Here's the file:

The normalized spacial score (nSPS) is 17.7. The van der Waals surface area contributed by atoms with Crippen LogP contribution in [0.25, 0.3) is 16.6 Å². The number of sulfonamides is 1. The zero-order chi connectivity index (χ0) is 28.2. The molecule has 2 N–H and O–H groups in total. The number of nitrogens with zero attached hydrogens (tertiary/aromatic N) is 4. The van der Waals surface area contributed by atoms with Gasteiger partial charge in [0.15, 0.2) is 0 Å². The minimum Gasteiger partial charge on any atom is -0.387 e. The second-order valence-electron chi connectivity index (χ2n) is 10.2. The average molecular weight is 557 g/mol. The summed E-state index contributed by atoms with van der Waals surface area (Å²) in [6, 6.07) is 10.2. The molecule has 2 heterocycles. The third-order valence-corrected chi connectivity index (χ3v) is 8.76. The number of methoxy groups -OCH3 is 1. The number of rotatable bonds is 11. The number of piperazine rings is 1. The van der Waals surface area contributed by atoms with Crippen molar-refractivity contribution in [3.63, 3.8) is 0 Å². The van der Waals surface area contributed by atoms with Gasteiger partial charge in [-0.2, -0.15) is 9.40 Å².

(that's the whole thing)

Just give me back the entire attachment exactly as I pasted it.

The normalized spacial score (nSPS) is 17.7. The van der Waals surface area contributed by atoms with Crippen LogP contribution in [0.25, 0.3) is 16.6 Å². The number of sulfonamides is 1. The zero-order chi connectivity index (χ0) is 28.2. The molecule has 2 N–H and O–H groups in total. The number of nitrogens with zero attached hydrogens (tertiary/aromatic N) is 4. The van der Waals surface area contributed by atoms with Gasteiger partial charge in [0.15, 0.2) is 0 Å². The minimum Gasteiger partial charge on any atom is -0.387 e. The second-order valence-electron chi connectivity index (χ2n) is 10.2. The average molecular weight is 557 g/mol. The summed E-state index contributed by atoms with van der Waals surface area (Å²) in [6, 6.07) is 10.2. The molecule has 2 heterocycles. The third-order valence-corrected chi connectivity index (χ3v) is 8.76. The number of methoxy groups -OCH3 is 1. The number of rotatable bonds is 11. The number of piperazine rings is 1. The van der Waals surface area contributed by atoms with Crippen molar-refractivity contribution in [3.63, 3.8) is 0 Å². The van der Waals surface area contributed by atoms with Gasteiger partial charge in [-0.2, -0.15) is 9.40 Å².